Universal Design for Learning: Why it’s so powerful

In the latest episode of District Administration's Talking Out of School podcast, CAST's Lindsay E. Jones shares how the Universal Design for Learning is helping educators personalize rigorous instruction for an ever more diverse population of students.

The Universal Design for Learning—to some K12 leaders, it’s the backbone of instruction; to others, it’s still uncharted territory.

Lindsay E. Jones
Lindsay E. Jones

The mystery is explained in the latest episode of District Administration‘s Talking Out of School podcast by Lindsay E. Jones, one of the leading voices on the Universal Design for Learning, also known as UDL. Jones, the CEO of CAST and a District Administration Top 100 influencer in education, works with school leaders, teachers and researchers to design learner-centered and inclusive education systems, anchored in UDL.

“Universal Design for Learning is an evidence-based framework that educators, curriculum developers—any type of learning experience designer—can use to help them reach all of the brains that they’re trying to reach,” Jones tells the Talking Out of School team.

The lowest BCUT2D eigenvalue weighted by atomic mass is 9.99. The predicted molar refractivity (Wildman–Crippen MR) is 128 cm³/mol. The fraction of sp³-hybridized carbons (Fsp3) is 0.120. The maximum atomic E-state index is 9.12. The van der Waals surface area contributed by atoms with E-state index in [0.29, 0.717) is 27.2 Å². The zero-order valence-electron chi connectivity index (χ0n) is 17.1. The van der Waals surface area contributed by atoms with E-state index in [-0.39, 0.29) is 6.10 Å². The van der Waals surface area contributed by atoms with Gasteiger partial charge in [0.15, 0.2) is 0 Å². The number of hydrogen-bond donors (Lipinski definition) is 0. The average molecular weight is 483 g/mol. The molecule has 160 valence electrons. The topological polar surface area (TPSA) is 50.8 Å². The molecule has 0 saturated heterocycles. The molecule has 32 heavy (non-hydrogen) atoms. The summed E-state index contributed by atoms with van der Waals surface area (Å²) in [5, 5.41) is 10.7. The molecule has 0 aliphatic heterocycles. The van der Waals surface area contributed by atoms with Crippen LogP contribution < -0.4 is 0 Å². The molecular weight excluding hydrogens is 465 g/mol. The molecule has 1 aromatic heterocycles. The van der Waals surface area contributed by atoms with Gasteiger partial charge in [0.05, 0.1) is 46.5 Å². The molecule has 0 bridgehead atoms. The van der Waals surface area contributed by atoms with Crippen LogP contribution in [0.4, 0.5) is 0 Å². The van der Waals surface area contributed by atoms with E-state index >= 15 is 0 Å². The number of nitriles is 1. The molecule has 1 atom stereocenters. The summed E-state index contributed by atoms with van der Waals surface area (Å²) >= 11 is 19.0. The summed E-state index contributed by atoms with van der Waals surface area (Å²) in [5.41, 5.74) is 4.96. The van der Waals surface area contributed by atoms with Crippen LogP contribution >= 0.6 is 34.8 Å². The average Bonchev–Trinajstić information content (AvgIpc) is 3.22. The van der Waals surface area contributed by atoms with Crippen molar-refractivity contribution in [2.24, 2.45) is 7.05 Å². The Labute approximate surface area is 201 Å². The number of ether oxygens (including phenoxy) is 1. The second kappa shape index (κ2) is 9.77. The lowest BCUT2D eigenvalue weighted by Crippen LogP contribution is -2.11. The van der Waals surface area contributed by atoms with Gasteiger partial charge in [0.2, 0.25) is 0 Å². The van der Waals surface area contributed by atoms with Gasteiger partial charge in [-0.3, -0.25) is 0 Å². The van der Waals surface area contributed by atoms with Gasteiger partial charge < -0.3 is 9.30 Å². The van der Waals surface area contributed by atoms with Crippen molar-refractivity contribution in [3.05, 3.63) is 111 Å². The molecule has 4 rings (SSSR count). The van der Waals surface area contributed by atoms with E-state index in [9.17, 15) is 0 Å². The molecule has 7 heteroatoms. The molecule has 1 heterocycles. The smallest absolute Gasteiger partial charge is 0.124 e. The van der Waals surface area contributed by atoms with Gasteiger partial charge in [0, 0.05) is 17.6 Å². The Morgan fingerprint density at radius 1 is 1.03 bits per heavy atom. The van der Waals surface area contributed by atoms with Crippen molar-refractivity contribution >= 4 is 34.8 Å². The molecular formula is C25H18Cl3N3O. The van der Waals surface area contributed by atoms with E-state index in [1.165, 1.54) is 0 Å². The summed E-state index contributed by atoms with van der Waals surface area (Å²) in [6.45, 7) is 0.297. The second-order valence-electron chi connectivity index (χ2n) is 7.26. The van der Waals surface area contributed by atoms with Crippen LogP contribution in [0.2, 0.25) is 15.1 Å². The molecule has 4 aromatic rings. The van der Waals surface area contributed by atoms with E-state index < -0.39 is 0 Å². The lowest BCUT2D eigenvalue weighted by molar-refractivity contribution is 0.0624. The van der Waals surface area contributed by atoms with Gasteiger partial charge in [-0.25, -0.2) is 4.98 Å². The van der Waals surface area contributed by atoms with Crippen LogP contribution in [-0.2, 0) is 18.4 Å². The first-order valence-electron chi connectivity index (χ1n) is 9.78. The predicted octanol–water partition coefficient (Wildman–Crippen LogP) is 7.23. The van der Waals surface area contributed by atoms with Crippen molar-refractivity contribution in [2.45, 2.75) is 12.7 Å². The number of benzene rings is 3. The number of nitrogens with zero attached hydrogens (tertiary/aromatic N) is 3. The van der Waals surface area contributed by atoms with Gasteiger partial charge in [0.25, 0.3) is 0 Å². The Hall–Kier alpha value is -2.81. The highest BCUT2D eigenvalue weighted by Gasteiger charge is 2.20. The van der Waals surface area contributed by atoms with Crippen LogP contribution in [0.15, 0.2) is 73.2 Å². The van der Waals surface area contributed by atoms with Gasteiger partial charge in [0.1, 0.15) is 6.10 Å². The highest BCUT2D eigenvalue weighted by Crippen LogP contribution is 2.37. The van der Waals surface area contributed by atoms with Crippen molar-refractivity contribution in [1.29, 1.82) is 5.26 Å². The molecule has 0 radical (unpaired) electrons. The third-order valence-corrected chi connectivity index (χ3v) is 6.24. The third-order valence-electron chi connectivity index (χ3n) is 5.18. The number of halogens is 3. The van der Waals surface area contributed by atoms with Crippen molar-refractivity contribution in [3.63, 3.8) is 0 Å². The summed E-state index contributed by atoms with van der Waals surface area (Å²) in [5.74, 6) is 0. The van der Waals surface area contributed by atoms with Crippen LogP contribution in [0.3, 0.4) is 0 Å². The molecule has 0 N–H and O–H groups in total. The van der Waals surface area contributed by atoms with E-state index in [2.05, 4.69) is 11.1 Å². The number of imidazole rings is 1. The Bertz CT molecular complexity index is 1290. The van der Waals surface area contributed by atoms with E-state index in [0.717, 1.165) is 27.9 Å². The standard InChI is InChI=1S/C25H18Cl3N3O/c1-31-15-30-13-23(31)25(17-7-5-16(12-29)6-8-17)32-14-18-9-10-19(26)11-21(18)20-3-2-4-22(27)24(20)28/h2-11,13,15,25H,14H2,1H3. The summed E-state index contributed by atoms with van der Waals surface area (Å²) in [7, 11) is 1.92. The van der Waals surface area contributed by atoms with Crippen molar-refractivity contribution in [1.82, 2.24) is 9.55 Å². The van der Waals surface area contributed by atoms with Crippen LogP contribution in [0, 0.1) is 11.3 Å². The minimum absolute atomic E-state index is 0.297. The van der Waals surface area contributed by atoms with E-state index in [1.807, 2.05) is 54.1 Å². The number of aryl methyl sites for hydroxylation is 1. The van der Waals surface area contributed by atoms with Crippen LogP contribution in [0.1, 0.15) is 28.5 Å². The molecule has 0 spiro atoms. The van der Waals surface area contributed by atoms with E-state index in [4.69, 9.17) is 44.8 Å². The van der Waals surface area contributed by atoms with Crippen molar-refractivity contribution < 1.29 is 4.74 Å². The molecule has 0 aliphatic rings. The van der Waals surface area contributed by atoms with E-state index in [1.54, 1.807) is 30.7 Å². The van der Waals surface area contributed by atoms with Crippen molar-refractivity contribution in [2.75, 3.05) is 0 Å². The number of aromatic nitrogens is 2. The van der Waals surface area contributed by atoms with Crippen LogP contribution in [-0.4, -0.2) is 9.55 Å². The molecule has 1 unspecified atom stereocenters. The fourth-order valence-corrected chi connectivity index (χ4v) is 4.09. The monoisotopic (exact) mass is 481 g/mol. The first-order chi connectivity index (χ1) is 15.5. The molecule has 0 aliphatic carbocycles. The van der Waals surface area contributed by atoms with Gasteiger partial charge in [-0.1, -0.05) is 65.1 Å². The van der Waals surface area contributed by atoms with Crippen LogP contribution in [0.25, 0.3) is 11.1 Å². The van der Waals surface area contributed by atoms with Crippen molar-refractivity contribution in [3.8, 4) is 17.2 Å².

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UDL is perhaps as relevant as ever as educators seek to individualize rigorous instruction for an ever more diverse population of students. “We have a history of segregating students, either for disabilities or race or other reasons,” Jones explains. “And what Universal Design for Learning does is provide an evidence-based way to acknowledge what neuroscience tells us, which is that every brain is as different as a fingerprint.”

Jones and her team at CAST are now focusing more closely on integrating UDL into career and technical education programs. A few key CTE areas are bio-manufacturing, teaching math and science with drones and “rural, outdoor education.”

CAST also assists districts with procuring accessible edtech and works with edtech vendors to certify products based on UDL principles. Resources for these, and many other topics, can be found on CAST’s website.

“Universal Design for Learning is a way that educators and school districts can prepare and design intentionally for all of the students coming into their rooms,” she concludes.

Listen to the podcast below, or on Apple, Podbean or Spotify.

Matt Zalaznick
Matt Zalaznick
Matt Zalaznick is the managing editor of District Administration and a life-long journalist. Prior to writing for District Administration he worked in daily news all over the country, from the NYC suburbs to the Rocky Mountains, Silicon Valley and the U.S. Virgin Islands. He's also in a band.

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